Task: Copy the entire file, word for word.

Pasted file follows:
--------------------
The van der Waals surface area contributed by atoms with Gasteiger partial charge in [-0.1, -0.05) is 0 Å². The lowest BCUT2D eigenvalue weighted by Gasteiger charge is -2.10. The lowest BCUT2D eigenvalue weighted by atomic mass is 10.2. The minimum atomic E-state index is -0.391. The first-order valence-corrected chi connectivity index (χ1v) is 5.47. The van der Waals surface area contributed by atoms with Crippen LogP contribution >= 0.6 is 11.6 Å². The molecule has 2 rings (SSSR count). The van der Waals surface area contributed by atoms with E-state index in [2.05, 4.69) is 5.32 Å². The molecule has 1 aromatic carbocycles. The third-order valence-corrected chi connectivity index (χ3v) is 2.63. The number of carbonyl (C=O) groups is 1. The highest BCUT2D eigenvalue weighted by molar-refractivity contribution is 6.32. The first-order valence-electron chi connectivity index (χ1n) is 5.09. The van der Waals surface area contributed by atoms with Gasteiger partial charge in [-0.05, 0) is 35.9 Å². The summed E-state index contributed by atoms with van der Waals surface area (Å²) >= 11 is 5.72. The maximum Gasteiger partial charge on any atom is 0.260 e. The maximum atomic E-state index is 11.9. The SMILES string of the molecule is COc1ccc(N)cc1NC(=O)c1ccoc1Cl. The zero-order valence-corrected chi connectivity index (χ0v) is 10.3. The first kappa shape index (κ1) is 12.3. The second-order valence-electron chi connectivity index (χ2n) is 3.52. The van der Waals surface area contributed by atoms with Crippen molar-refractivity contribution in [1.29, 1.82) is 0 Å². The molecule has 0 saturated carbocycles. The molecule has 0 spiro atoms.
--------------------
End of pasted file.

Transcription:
The van der Waals surface area contributed by atoms with Gasteiger partial charge in [-0.1, -0.05) is 0 Å². The lowest BCUT2D eigenvalue weighted by Gasteiger charge is -2.10. The lowest BCUT2D eigenvalue weighted by atomic mass is 10.2. The minimum atomic E-state index is -0.391. The first-order valence-corrected chi connectivity index (χ1v) is 5.47. The van der Waals surface area contributed by atoms with Crippen LogP contribution >= 0.6 is 11.6 Å². The molecule has 2 rings (SSSR count). The van der Waals surface area contributed by atoms with E-state index in [2.05, 4.69) is 5.32 Å². The molecule has 1 aromatic carbocycles. The third-order valence-corrected chi connectivity index (χ3v) is 2.63. The number of carbonyl (C=O) groups is 1. The highest BCUT2D eigenvalue weighted by molar-refractivity contribution is 6.32. The first-order valence-electron chi connectivity index (χ1n) is 5.09. The van der Waals surface area contributed by atoms with Gasteiger partial charge in [-0.05, 0) is 35.9 Å². The summed E-state index contributed by atoms with van der Waals surface area (Å²) >= 11 is 5.72. The maximum Gasteiger partial charge on any atom is 0.260 e. The maximum atomic E-state index is 11.9. The SMILES string of the molecule is COc1ccc(N)cc1NC(=O)c1ccoc1Cl. The zero-order valence-corrected chi connectivity index (χ0v) is 10.3. The first kappa shape index (κ1) is 12.3. The second-order valence-electron chi connectivity index (χ2n) is 3.52. The van der Waals surface area contributed by atoms with Crippen molar-refractivity contribution in [1.29, 1.82) is 0 Å². The molecule has 0 saturated carbocycles. The molecule has 0 spiro atoms.